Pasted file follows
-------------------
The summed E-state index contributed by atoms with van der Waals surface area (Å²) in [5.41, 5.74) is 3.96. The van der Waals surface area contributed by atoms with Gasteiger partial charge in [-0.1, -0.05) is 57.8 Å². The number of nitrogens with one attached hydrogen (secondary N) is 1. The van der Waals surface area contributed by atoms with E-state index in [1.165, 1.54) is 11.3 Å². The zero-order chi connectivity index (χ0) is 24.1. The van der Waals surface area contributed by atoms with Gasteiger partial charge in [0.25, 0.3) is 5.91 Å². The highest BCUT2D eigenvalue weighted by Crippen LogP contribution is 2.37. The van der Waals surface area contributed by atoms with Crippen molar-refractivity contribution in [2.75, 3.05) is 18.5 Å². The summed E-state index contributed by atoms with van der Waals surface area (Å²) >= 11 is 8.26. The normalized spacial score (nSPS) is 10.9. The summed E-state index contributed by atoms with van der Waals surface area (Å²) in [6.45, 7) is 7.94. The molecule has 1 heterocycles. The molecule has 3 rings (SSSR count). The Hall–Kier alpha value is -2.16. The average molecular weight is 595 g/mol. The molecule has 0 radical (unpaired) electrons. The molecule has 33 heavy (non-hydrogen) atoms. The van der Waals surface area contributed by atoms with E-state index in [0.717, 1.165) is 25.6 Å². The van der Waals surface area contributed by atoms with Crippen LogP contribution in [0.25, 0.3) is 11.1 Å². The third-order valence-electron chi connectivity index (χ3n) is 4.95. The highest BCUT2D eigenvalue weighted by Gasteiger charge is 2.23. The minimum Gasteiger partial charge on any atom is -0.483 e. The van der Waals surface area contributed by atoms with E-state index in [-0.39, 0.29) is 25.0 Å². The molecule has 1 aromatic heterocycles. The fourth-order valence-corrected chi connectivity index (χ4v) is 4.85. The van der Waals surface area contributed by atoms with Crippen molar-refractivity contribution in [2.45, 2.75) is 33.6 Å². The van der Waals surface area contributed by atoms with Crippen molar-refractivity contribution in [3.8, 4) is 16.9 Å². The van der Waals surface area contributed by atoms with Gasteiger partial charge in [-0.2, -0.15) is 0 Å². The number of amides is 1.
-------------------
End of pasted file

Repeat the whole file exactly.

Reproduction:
The summed E-state index contributed by atoms with van der Waals surface area (Å²) in [5.41, 5.74) is 3.96. The van der Waals surface area contributed by atoms with Gasteiger partial charge in [-0.1, -0.05) is 57.8 Å². The number of nitrogens with one attached hydrogen (secondary N) is 1. The van der Waals surface area contributed by atoms with E-state index in [1.165, 1.54) is 11.3 Å². The zero-order chi connectivity index (χ0) is 24.1. The van der Waals surface area contributed by atoms with Gasteiger partial charge in [0.25, 0.3) is 5.91 Å². The highest BCUT2D eigenvalue weighted by Crippen LogP contribution is 2.37. The van der Waals surface area contributed by atoms with Crippen molar-refractivity contribution in [2.75, 3.05) is 18.5 Å². The summed E-state index contributed by atoms with van der Waals surface area (Å²) >= 11 is 8.26. The normalized spacial score (nSPS) is 10.9. The summed E-state index contributed by atoms with van der Waals surface area (Å²) in [6.45, 7) is 7.94. The molecule has 1 heterocycles. The molecule has 3 rings (SSSR count). The Hall–Kier alpha value is -2.16. The average molecular weight is 595 g/mol. The molecule has 0 radical (unpaired) electrons. The molecule has 33 heavy (non-hydrogen) atoms. The van der Waals surface area contributed by atoms with E-state index in [0.717, 1.165) is 25.6 Å². The van der Waals surface area contributed by atoms with Crippen LogP contribution in [0.25, 0.3) is 11.1 Å². The third-order valence-electron chi connectivity index (χ3n) is 4.95. The highest BCUT2D eigenvalue weighted by Gasteiger charge is 2.23. The minimum Gasteiger partial charge on any atom is -0.483 e. The van der Waals surface area contributed by atoms with E-state index in [-0.39, 0.29) is 25.0 Å². The molecule has 1 aromatic heterocycles. The fourth-order valence-corrected chi connectivity index (χ4v) is 4.85. The van der Waals surface area contributed by atoms with Crippen molar-refractivity contribution in [2.45, 2.75) is 33.6 Å². The van der Waals surface area contributed by atoms with Crippen molar-refractivity contribution in [3.8, 4) is 16.9 Å². The van der Waals surface area contributed by atoms with Gasteiger partial charge in [-0.2, -0.15) is 0 Å². The number of amides is 1.